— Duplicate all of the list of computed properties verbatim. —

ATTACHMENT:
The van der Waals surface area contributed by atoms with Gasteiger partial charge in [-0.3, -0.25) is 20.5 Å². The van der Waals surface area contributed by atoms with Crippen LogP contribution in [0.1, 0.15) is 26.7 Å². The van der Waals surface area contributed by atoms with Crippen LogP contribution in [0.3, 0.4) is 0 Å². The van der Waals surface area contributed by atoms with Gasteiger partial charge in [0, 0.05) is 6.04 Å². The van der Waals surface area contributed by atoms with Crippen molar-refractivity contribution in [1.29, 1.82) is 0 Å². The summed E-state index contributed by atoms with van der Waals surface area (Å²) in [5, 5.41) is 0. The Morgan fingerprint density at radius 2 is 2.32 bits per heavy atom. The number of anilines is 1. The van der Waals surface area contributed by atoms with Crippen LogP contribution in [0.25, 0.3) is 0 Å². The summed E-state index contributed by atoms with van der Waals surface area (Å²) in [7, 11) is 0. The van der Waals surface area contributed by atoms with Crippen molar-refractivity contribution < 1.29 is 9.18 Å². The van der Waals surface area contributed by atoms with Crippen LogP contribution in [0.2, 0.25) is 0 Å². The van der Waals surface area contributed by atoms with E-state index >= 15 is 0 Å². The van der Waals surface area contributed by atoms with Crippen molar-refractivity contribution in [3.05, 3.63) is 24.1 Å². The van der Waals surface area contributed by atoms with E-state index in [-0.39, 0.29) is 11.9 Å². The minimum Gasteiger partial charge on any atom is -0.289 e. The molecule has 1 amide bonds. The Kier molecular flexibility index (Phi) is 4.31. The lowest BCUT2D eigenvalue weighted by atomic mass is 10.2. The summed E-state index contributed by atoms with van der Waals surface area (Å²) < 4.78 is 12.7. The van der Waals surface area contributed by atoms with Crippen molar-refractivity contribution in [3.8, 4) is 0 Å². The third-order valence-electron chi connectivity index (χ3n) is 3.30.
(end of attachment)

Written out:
The van der Waals surface area contributed by atoms with Gasteiger partial charge in [-0.3, -0.25) is 20.5 Å². The van der Waals surface area contributed by atoms with Crippen LogP contribution in [0.1, 0.15) is 26.7 Å². The van der Waals surface area contributed by atoms with Crippen LogP contribution in [0.3, 0.4) is 0 Å². The van der Waals surface area contributed by atoms with Gasteiger partial charge in [0, 0.05) is 6.04 Å². The van der Waals surface area contributed by atoms with Crippen molar-refractivity contribution in [1.29, 1.82) is 0 Å². The summed E-state index contributed by atoms with van der Waals surface area (Å²) in [5, 5.41) is 0. The Morgan fingerprint density at radius 2 is 2.32 bits per heavy atom. The number of anilines is 1. The van der Waals surface area contributed by atoms with Crippen LogP contribution in [0.25, 0.3) is 0 Å². The summed E-state index contributed by atoms with van der Waals surface area (Å²) in [7, 11) is 0. The van der Waals surface area contributed by atoms with Crippen molar-refractivity contribution < 1.29 is 9.18 Å². The van der Waals surface area contributed by atoms with Crippen LogP contribution in [0.2, 0.25) is 0 Å². The van der Waals surface area contributed by atoms with E-state index >= 15 is 0 Å². The van der Waals surface area contributed by atoms with Crippen molar-refractivity contribution in [3.05, 3.63) is 24.1 Å². The van der Waals surface area contributed by atoms with E-state index in [-0.39, 0.29) is 11.9 Å². The minimum Gasteiger partial charge on any atom is -0.289 e. The molecule has 1 amide bonds. The Kier molecular flexibility index (Phi) is 4.31. The lowest BCUT2D eigenvalue weighted by atomic mass is 10.2. The summed E-state index contributed by atoms with van der Waals surface area (Å²) < 4.78 is 12.7. The van der Waals surface area contributed by atoms with Crippen molar-refractivity contribution in [3.8, 4) is 0 Å². The third-order valence-electron chi connectivity index (χ3n) is 3.30.